Editor’s Note: The following essay was adapted from remarks delivered to the annual dinner of the Lincoln Club of Orange County, in California, on October 4. Every American heart must break when lies are told to boys and girls, who then grow up to think the worst about their past: that the American ... Read More
Film & TV

Bill Murray: The King of Cool

Bill Murray’s Bill Murray impression is priceless in On the Rocks, the way John Wayne did a fantastic John Wayne parody in True Grit and Al Pacino found a new level of Pacino-ness in Scent of a Woman. I want to quote every line of dialogue Murray delivers in his new movie for Apple TV+ -- every hilarious piece ... Read More
Film & TV

Bill Murray: The King of Cool

Bill Murray’s Bill Murray impression is priceless in On the Rocks, the way John Wayne did a fantastic John Wayne parody in True Grit and Al Pacino found a new level of Pacino-ness in Scent of a Woman. I want to quote every line of dialogue Murray delivers in his new movie for Apple TV+ -- every hilarious piece ... Read More
Books

Orwell, Huxley, and Us

To hear some people tell it, America entered a dystopia long before the coronavirus and measures undertaken to combat it altered everyday life almost to the point of unrecognizability. As for which dystopia, and when, well — that depends on whom one asks. For many on the left, the annus horribilis was 2016, ... Read More
Books

Orwell, Huxley, and Us

To hear some people tell it, America entered a dystopia long before the coronavirus and measures undertaken to combat it altered everyday life almost to the point of unrecognizability. As for which dystopia, and when, well — that depends on whom one asks. For many on the left, the annus horribilis was 2016, ... Read More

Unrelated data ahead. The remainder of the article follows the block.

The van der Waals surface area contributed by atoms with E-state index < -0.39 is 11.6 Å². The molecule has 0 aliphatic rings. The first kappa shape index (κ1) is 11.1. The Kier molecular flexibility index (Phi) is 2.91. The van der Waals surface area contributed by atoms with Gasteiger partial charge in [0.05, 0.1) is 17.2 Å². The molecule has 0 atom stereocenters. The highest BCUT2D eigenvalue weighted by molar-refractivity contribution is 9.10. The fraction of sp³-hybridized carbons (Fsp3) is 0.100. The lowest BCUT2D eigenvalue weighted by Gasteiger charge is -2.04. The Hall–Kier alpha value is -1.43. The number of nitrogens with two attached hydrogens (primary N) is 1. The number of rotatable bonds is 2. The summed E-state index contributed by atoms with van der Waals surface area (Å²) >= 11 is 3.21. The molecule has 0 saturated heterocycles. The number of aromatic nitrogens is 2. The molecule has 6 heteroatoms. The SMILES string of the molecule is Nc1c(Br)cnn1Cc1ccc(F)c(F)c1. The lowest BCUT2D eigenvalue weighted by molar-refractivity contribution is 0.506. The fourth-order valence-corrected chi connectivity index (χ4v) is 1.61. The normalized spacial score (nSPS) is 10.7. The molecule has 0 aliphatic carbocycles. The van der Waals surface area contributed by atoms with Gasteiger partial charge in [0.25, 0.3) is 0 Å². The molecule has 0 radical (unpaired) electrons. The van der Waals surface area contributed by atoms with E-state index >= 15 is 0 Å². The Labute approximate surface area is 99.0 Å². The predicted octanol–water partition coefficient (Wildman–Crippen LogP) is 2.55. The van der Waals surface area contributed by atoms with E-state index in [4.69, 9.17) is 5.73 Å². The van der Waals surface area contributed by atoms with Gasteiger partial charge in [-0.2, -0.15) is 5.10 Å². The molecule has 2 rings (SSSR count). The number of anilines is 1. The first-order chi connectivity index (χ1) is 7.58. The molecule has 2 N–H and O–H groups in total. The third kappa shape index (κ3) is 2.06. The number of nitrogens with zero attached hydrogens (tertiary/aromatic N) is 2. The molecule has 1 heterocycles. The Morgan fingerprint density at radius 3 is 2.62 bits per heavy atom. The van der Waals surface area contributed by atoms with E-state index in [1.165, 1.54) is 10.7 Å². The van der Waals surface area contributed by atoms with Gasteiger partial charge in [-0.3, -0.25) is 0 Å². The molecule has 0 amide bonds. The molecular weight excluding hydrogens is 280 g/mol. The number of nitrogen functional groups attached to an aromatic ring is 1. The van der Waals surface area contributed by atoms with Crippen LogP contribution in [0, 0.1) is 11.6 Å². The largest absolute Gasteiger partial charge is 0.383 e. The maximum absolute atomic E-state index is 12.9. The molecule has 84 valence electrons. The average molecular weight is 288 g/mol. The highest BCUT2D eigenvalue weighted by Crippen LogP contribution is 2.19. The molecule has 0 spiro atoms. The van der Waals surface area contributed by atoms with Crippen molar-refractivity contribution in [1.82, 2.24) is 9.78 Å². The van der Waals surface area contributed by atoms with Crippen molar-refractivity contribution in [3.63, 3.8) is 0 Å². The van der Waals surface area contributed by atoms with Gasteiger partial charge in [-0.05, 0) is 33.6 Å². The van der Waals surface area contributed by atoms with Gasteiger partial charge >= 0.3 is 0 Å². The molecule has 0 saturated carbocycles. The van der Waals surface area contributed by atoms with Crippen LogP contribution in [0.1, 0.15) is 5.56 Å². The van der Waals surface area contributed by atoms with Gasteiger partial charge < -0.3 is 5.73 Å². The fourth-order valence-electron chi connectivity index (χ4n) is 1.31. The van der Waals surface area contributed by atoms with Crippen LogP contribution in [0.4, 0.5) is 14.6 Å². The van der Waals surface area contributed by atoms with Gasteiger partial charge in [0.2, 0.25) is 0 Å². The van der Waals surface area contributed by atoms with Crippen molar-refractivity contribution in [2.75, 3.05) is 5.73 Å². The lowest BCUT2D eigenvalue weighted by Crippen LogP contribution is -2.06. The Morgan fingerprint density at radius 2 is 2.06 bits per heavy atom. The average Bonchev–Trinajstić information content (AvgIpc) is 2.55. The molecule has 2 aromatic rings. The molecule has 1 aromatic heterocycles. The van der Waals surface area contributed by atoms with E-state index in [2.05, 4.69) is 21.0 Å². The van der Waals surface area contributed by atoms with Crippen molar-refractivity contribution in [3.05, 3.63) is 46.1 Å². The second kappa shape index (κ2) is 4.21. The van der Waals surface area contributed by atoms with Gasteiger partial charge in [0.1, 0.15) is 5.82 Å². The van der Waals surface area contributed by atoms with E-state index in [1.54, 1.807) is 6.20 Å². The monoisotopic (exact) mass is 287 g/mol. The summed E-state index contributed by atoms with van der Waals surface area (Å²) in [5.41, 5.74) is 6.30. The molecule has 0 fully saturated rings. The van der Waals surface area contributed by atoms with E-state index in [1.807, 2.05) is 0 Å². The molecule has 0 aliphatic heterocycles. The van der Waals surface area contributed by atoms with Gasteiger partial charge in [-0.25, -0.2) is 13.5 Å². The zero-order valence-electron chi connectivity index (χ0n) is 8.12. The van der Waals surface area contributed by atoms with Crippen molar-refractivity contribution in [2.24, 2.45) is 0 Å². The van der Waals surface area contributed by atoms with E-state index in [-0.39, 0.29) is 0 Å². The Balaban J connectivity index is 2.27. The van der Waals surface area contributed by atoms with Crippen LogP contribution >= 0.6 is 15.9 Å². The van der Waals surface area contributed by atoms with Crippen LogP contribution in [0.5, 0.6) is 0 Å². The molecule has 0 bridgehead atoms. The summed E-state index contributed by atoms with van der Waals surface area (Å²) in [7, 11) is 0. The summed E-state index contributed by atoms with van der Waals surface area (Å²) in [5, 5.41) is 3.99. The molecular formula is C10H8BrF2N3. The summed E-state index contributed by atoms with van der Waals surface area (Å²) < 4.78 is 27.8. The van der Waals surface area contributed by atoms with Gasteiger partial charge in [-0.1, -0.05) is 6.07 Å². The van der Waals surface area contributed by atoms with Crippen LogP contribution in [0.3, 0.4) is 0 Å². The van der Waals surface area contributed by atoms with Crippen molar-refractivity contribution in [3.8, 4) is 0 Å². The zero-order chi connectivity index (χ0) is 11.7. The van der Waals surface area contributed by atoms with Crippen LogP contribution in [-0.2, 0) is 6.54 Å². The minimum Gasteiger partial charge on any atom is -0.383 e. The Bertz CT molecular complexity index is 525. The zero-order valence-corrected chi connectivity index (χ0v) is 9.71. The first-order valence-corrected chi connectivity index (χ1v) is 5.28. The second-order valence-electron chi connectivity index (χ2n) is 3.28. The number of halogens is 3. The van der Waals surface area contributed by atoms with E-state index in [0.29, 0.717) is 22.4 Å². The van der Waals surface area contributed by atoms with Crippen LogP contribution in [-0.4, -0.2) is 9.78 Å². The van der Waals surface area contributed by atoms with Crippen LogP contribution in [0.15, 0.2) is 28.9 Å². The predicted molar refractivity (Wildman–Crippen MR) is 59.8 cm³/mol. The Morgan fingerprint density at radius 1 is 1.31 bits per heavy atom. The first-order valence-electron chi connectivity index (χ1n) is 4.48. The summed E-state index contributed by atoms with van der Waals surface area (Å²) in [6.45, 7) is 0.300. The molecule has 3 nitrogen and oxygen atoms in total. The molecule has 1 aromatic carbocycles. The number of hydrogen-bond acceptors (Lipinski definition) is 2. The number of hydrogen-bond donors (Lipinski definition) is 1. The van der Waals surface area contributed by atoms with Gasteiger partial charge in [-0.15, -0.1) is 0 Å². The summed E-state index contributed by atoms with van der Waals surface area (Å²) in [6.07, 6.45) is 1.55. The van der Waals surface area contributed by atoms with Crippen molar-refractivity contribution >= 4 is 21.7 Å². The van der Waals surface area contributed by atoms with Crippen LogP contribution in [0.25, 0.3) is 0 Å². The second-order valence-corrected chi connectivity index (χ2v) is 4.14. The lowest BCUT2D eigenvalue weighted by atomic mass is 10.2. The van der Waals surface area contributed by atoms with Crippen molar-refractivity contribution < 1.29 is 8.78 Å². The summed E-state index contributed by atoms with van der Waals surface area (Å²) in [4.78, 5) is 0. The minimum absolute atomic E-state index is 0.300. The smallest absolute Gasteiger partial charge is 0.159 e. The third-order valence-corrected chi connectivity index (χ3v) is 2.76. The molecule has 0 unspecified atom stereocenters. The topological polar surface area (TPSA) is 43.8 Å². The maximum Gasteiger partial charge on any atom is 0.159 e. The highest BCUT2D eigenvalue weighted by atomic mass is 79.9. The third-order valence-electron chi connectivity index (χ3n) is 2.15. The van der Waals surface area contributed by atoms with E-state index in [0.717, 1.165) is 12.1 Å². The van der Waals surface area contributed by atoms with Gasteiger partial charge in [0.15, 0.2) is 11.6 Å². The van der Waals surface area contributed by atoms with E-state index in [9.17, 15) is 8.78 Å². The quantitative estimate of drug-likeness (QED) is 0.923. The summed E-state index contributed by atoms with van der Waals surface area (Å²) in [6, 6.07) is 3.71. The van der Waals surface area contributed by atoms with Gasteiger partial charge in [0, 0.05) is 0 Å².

Media

The Media’s Shameful Hunter Biden Abdication

In an interview with National Public Radio’s public editor today, Terence Samuel, managing editor for news, explained why readers haven’t seen any stories about the New York Post’s Hunter Biden email scoop. “We don’t want to waste our time on stories that are not really stories, and we don’t want ... Read More
Media

The Media’s Shameful Hunter Biden Abdication

In an interview with National Public Radio’s public editor today, Terence Samuel, managing editor for news, explained why readers haven’t seen any stories about the New York Post’s Hunter Biden email scoop. “We don’t want to waste our time on stories that are not really stories, and we don’t want ... Read More